While many organizations start out naming their devices as Greek gods or fictional characters, it's not scalable in a large organization.

It's better to have a solid naming convention set up than it is to run out of Greek gods when your business starts to bloom.

In this design process, you'll create your own naming conventions for your IT assets that is scalable, readable, standardized and flexible.

To illustrate, here are some diagrams of example naming conventions.

Device42 Device Naming Convention:

Read on to create your own, or check out this introductory video for more information.

Creating your convention:

Every organization can have its own naming convention. The complexity and variability depends on the size of the organization and its number of devices.

In this section, you'll create a robust and scalable naming convention for an organization of any size.

Decide on the key for device location

Depending on your organization’s size, you might have offices and devices spread out through multiple cities, states, countries, and buildings in the same complex. First, decide on the first two letters of your naming convention. These can reference the city or office complex the device is located in. For example:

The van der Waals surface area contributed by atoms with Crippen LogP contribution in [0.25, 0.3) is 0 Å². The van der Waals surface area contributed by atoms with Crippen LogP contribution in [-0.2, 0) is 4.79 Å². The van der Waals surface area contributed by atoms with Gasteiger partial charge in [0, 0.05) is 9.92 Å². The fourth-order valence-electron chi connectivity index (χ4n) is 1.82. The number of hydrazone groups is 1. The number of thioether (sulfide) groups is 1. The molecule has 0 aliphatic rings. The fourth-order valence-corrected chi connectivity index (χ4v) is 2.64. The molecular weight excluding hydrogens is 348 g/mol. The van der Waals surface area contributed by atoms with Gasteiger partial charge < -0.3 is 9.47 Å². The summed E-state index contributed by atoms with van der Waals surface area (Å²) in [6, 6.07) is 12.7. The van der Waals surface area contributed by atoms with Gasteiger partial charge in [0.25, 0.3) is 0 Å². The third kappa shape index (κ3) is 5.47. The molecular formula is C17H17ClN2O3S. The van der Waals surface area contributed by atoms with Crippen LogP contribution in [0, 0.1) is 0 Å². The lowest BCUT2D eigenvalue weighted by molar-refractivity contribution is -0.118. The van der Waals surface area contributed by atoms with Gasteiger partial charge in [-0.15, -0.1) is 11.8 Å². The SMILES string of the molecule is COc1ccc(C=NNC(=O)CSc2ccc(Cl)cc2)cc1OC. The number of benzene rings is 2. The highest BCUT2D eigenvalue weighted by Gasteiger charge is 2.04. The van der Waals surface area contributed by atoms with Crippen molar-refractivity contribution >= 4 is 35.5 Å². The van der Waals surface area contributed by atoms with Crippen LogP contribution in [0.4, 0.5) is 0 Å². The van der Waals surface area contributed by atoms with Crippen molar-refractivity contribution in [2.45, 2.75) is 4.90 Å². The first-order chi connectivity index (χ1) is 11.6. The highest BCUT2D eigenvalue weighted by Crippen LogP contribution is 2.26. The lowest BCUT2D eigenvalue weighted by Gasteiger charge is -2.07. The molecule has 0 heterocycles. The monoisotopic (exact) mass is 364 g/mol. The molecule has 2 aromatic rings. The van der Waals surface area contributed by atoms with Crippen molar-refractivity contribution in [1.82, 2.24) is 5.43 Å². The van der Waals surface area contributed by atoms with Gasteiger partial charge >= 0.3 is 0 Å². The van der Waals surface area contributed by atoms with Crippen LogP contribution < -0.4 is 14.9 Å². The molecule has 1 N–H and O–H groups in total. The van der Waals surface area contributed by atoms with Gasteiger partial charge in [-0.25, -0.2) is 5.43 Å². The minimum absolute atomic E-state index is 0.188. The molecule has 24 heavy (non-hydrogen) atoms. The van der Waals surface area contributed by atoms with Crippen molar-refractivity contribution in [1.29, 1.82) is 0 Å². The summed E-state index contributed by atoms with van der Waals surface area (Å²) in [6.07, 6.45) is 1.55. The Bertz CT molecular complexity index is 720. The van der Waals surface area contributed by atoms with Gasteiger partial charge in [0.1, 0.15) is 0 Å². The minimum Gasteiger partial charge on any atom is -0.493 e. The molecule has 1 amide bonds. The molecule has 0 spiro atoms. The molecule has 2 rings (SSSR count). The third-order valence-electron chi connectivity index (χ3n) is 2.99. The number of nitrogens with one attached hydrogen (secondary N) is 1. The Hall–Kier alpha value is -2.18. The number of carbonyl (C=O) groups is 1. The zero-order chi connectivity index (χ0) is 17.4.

• LA (Los Angeles)
  • AZ (Arizona)
  • IL (1, Infinite Loop)

The next step is to decide on the third letter. This will be code for the particular building where the device is located.

For each office with devices and multiple buildings, either use existing an existing key or label the buildings A-Z. For offices with single buildings, use just A as a placeholder in case of later expansion. For example:

  • A = block A
  • B = block B

So far, the prefix for any device located in your Los Angeles office in block A would be:


Add a type section to your device name (optional)

If necessary, you can also use a letter to define the type of device.

Virtualization Review recommends the following:

  • V: (Virtual)
  • C: (Cluster server)
  • P: (Physical)
  • O: (Outsourced or vendor supported system)

A physical device located in block A of the Los Angeles office would start with:


Use a delimiter before the variable portion

To improve readability of the device name, use a delimiter to separate the device location from its other specifics.

The standard delimiter to separate the first half of the name (location, type, team) from the second half (purpose, user, unique ID) is a dash: -

In case your system doesn’t support a dash, you can use another standard character such as # or $.

Example name using the process so far:

LAAP- (A physical device in the A block of your Los Angeles office, with a delimiter in the name)

In the next step, you’ll add information to the 2nd half of the name to make the name unique and more descriptive.

Add the device’s primary purpose to the variable portion

Decide on the primary purpose of all named devices, and their abbreviations.

For example:

  • DC: Domain Controller
  • FS: File Server
  • PS: Print Server
  • ORA: Oracle database
  • SQL: SQL database